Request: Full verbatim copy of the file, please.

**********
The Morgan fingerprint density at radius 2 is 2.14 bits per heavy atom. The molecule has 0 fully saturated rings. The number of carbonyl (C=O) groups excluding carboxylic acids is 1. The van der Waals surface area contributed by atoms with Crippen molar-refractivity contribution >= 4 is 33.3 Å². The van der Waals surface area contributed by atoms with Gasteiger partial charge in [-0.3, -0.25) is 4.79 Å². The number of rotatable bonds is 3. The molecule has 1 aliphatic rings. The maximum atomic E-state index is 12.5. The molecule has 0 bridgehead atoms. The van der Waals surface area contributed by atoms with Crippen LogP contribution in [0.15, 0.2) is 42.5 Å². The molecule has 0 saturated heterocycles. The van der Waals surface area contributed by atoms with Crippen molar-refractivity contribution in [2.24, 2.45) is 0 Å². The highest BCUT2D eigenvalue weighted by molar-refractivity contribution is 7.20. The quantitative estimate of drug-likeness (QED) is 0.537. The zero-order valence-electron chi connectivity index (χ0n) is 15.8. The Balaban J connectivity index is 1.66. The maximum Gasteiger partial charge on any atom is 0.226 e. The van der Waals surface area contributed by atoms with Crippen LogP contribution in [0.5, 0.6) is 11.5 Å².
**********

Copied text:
The Morgan fingerprint density at radius 2 is 2.14 bits per heavy atom. The molecule has 0 fully saturated rings. The number of carbonyl (C=O) groups excluding carboxylic acids is 1. The van der Waals surface area contributed by atoms with Crippen molar-refractivity contribution >= 4 is 33.3 Å². The van der Waals surface area contributed by atoms with Gasteiger partial charge in [-0.3, -0.25) is 4.79 Å². The number of rotatable bonds is 3. The molecule has 1 aliphatic rings. The maximum atomic E-state index is 12.5. The molecule has 0 bridgehead atoms. The van der Waals surface area contributed by atoms with Crippen LogP contribution in [0.15, 0.2) is 42.5 Å². The molecule has 0 saturated heterocycles. The van der Waals surface area contributed by atoms with Crippen molar-refractivity contribution in [2.24, 2.45) is 0 Å². The highest BCUT2D eigenvalue weighted by molar-refractivity contribution is 7.20. The quantitative estimate of drug-likeness (QED) is 0.537. The zero-order valence-electron chi connectivity index (χ0n) is 15.8. The Balaban J connectivity index is 1.66. The maximum Gasteiger partial charge on any atom is 0.226 e. The van der Waals surface area contributed by atoms with Crippen LogP contribution in [0.5, 0.6) is 11.5 Å².